At the source locations, the producer-promoters of the image claim to identify the perpetrator not only by name, but also by military authority; they claim that he is a Kurdish Peshmerga fighter. Did they get that information from the same source as the inset photo? If they know who he is, how do they know who he is, and why do they only know one of his names?

It would mean nothing if he had served among the Peshmerga before he joined the Islamic State. These images seem to imply that he was a Peshmerga and acted as a Peshmerga when he destroyed the lamassu. They seem to imply that the destruction was a false flag attack to make the Islamic State look even worse than it did already. More importantly, they seem to insinuate that the Peshmerga are equivalent to the Islamic State and likewise need to be defeated. But it could be something completely different. Does anyone recognise the symbols? Does anyone have any idea?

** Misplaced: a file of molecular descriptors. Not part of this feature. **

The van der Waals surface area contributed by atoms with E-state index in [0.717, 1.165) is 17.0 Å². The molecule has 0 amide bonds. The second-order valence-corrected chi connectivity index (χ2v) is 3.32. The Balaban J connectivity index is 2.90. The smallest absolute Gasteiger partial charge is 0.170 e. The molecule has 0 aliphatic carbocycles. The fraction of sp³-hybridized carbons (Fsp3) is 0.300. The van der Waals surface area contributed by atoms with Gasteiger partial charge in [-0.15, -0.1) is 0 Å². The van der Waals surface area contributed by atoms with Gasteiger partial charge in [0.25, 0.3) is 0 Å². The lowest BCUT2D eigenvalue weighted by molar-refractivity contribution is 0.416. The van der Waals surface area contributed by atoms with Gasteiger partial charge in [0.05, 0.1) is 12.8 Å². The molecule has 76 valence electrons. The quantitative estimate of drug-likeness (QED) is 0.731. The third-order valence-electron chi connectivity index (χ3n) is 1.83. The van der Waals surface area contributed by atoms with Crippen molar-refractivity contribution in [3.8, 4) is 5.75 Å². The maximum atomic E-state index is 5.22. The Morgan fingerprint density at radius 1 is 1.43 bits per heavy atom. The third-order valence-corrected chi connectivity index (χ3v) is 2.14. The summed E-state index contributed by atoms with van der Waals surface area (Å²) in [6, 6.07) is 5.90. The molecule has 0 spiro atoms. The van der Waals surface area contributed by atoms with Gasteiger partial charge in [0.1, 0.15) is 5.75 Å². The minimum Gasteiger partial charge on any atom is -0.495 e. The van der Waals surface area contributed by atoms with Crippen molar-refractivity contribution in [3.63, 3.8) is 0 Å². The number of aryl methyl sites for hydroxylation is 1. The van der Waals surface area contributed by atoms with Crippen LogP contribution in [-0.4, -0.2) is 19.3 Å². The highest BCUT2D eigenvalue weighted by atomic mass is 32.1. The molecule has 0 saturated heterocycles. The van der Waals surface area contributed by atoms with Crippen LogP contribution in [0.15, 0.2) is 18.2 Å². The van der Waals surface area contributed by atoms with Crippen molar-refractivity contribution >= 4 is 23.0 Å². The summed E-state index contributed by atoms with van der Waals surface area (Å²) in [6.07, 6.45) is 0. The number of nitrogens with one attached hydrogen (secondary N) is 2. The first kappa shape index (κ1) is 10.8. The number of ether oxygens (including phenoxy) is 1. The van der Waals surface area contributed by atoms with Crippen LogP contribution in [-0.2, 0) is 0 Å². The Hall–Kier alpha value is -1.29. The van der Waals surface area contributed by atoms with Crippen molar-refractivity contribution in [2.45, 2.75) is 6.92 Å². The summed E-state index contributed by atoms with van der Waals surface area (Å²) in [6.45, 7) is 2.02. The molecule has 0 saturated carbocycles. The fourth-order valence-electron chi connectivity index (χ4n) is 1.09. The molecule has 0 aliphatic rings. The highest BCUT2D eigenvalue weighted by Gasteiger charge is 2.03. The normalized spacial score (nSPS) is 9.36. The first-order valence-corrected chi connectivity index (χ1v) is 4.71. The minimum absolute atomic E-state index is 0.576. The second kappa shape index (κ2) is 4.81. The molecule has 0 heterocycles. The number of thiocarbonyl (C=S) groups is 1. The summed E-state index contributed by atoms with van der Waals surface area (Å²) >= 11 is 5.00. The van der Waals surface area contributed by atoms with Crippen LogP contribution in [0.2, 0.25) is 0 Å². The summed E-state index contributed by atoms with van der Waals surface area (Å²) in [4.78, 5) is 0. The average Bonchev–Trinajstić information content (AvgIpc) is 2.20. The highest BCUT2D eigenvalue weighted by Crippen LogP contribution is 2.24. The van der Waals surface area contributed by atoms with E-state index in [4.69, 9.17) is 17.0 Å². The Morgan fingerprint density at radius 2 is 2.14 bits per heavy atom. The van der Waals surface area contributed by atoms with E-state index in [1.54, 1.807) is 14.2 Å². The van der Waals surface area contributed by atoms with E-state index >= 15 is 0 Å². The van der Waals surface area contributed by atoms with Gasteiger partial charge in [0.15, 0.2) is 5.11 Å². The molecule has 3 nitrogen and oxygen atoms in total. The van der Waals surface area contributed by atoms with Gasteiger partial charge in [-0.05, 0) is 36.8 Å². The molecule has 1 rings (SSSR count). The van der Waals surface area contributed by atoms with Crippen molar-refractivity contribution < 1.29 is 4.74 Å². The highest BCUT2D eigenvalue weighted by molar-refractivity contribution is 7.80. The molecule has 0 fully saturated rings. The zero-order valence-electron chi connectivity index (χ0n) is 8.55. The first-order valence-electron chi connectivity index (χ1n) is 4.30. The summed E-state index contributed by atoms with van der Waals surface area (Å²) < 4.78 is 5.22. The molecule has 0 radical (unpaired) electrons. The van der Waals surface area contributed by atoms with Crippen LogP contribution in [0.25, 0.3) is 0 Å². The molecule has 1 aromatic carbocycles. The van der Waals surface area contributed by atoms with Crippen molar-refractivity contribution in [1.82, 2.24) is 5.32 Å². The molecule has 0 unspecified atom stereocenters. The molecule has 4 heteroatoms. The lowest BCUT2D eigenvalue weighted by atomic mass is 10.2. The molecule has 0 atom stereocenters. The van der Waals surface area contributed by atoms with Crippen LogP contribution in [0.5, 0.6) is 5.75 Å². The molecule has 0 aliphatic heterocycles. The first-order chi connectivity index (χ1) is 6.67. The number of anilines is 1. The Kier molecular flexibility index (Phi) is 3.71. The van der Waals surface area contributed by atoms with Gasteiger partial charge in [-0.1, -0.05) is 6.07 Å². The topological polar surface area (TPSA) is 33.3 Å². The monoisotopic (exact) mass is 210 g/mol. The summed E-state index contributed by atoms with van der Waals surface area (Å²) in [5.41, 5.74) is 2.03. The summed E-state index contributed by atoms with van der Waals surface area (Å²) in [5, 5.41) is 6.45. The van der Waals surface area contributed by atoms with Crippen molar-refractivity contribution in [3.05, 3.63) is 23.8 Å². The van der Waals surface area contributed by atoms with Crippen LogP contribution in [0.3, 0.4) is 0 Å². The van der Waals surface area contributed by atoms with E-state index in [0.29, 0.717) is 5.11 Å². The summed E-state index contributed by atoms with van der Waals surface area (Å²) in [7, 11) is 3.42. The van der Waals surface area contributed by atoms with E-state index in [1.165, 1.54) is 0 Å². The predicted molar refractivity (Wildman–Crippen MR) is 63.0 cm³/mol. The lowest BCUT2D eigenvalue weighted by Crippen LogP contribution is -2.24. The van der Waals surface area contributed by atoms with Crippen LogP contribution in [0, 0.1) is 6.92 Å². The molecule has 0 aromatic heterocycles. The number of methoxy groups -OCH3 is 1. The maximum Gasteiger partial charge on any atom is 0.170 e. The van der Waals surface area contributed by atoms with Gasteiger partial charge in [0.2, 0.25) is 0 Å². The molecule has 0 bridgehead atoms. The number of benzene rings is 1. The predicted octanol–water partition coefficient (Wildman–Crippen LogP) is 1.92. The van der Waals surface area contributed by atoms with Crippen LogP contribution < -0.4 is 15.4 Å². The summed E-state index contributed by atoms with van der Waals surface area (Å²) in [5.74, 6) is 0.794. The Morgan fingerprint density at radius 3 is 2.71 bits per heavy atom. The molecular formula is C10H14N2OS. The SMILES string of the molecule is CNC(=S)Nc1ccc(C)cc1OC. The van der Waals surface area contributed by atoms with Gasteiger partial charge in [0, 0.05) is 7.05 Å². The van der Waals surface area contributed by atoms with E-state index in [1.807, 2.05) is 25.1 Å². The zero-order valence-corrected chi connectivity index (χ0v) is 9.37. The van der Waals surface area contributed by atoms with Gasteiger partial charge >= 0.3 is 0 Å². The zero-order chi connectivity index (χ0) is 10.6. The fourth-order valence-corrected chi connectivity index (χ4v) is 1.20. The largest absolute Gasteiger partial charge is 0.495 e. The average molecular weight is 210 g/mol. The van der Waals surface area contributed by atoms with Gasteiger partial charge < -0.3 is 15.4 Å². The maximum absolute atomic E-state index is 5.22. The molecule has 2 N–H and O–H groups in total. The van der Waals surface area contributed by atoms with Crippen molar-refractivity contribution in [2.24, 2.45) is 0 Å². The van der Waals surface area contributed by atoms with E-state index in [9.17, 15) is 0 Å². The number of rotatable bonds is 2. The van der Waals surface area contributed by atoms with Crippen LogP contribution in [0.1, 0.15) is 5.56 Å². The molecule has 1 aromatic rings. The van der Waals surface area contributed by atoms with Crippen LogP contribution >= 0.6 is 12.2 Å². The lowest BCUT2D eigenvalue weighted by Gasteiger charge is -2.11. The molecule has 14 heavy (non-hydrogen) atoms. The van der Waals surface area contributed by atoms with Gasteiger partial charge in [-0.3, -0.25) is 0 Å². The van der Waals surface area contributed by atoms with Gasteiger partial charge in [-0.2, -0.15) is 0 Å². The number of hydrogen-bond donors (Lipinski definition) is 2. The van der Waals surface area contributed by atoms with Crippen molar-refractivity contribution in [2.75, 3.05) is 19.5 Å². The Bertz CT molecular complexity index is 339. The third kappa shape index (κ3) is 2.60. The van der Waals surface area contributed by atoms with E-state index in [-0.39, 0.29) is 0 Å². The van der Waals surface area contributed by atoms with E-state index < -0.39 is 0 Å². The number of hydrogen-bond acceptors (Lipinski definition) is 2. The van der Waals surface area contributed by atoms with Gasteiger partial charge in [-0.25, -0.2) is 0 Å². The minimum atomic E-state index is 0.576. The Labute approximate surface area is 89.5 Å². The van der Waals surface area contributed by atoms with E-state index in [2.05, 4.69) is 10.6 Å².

Photoshopped frame of destruction of lamassu at Nergal Gate (7th March 2015)

Photoshopped frame of destruction of lamassu at Nergal Gate (7th March 2015)

Captioned, photoshopped frame of destruction of lamassu at Nergal Gate (22nd March 2015)

Captioned, photoshopped frame of destruction of lamassu at Nergal Gate (22nd March 2015)

Destruction of lamassu at Nergal Gate Museum by Islamic State (MediaFire, 00h04m29s, 26th February 2015)

Destruction of lamassu at Nergal Gate Museum by Islamic State (MediaFire, 00h04m29s, 26th February 2015)

Advertisements

4 Comments to “A photoshopped frame of the destruction of a lamassu at Nergal Gate…”